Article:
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5 Ways Your Boss Is Helping You Retire Better

usnews.jpgRead on US News and World Report

By Maryalene LaPonsie with Keith Klein

Believe it or not, your employer wants you to be financially secure and ready for retirement.

If you’ve watched “Horrible Bosses” or “Office Space” one too many times, you may be convinced employers are out to make life miserable for their workers. 

In reality, however, many bosses work hard to help out their employees. In fact, businesses large and small offer perks and programs designed to improve workers’ bottom lines and buff up their retirement savings. That’s because companies are realizing happy workers are good workers.

“People don’t walk into their place of work and leave their financial worries at the door,” says Steve Ulian, managing director of institutional retirement and benefits service for Bank of America Merrill Lynch. “Studies are starting to show employees are more productive [when financially stable].” For example, the 2011 PricewaterhouseCoopers’ Financial Wellness Survey found that 29 percent of workers said their personal finance issues were a distraction at work, and nearly half had spent time on the job handling their own money matters.

Since productive workers are better for business, companies are rolling out a number of programs to improve the finances of employees. Here are five ways your boss may be working to ensure you can retire better.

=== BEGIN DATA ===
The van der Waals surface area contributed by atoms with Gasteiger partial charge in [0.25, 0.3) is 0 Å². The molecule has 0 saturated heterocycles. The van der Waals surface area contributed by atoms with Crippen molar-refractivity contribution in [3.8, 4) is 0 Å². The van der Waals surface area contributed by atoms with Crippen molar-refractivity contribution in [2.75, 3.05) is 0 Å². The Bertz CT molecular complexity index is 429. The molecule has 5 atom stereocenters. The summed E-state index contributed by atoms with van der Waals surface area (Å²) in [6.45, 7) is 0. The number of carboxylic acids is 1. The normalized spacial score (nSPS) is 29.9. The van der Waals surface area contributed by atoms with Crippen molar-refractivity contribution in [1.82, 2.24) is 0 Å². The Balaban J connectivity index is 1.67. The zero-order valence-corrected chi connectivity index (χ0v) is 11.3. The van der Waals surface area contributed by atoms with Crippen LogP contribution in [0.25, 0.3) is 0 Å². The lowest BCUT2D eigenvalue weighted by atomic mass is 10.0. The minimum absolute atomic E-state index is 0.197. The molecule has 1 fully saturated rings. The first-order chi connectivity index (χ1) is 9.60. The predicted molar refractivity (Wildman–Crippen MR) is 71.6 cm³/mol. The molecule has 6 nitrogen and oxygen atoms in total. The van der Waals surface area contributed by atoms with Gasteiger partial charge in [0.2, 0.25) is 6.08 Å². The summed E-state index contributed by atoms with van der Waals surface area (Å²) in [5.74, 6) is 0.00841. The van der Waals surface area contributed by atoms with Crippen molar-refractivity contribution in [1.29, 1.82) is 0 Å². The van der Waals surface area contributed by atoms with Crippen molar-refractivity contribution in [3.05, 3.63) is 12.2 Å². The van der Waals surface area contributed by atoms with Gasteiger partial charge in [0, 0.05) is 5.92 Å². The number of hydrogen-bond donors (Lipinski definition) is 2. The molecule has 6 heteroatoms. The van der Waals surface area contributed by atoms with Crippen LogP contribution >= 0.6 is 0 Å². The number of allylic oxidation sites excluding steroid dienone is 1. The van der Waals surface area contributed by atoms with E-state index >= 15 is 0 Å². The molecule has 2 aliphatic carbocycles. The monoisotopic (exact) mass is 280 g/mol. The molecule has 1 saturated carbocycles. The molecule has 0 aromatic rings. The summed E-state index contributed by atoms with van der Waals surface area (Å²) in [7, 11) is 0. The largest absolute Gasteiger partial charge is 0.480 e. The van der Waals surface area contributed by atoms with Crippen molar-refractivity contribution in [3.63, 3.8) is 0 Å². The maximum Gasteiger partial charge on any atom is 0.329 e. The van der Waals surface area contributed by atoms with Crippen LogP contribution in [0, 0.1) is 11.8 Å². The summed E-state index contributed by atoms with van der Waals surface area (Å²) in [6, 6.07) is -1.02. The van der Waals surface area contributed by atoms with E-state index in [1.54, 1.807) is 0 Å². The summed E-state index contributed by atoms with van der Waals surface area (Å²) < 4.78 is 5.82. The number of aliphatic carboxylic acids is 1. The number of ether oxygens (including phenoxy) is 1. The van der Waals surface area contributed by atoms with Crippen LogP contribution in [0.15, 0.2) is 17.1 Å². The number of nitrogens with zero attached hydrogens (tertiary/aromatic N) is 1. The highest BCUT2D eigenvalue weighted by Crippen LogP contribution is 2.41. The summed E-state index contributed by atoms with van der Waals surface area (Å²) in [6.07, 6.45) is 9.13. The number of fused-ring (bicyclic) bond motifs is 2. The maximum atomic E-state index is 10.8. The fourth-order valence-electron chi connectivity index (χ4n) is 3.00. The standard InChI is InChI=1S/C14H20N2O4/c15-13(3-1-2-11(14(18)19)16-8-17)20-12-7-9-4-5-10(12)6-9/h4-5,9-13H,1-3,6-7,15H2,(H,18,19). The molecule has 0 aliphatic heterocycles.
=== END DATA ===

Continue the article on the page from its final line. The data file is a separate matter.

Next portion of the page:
No. 1: Auto-Enrolling You in a 401(k)

Pensions are a thing of the past in many workplaces, and employers have replaced them with 401(k) plans. Originally, most of these plans were set up so workers would have to opt in to begin saving a portion of their paycheck for retirement. However, in recent years, some employers have begun auto-enrolling workers to ensure they are putting money aside for the future.

“Forty-seven percent of the plans we record-keep for are auto-enrolling,” Ulian says. “Seventy-eight percent marry auto-enrollment to auto-increases.” That means employers don’t only automatically enroll workers in a 401(k) plan but also automatically increase an employer’s contributions each year.

You may not think your employer is doing you a favor by taking money from your paycheck and putting it into a retirement plan, but it’s a relatively painless way to save for retirement. What’s more, money deposited into a traditional 401(k) is eligible for a tax deduction.

No. 2: Putting Their Money in Your 401(k)

In addition to making your 401(k) contributions automatic, employers may also be putting their own money in your retirement account. 

Many companies make contributions into 401(k) plans as part of an employee’s overall compensation package. This money is typically subject to vesting provisions, which means the company retains ownership of all or a portion of the contributions until a worker has been employed a certain period of time. However, once vested, the money becomes a permanent part of the 401(k), and workers can take that money with them even if they leave their job.

Beyond those contributions, some employers may be willing to match some or all of your own deposits into a 401(k). Depending on the details of your plan, a 401(k) match can effectively double how much you put away toward retirement.

No. 3: Providing Professional Planning Help

Bringing in the pros is another perk your boss may offer. “The employer may pay the fee for an advisor to do simple things like providing financial advice,” says Keith Klein, a certified financial planner and owner of Turning Pointe Wealth Management in Phoenix.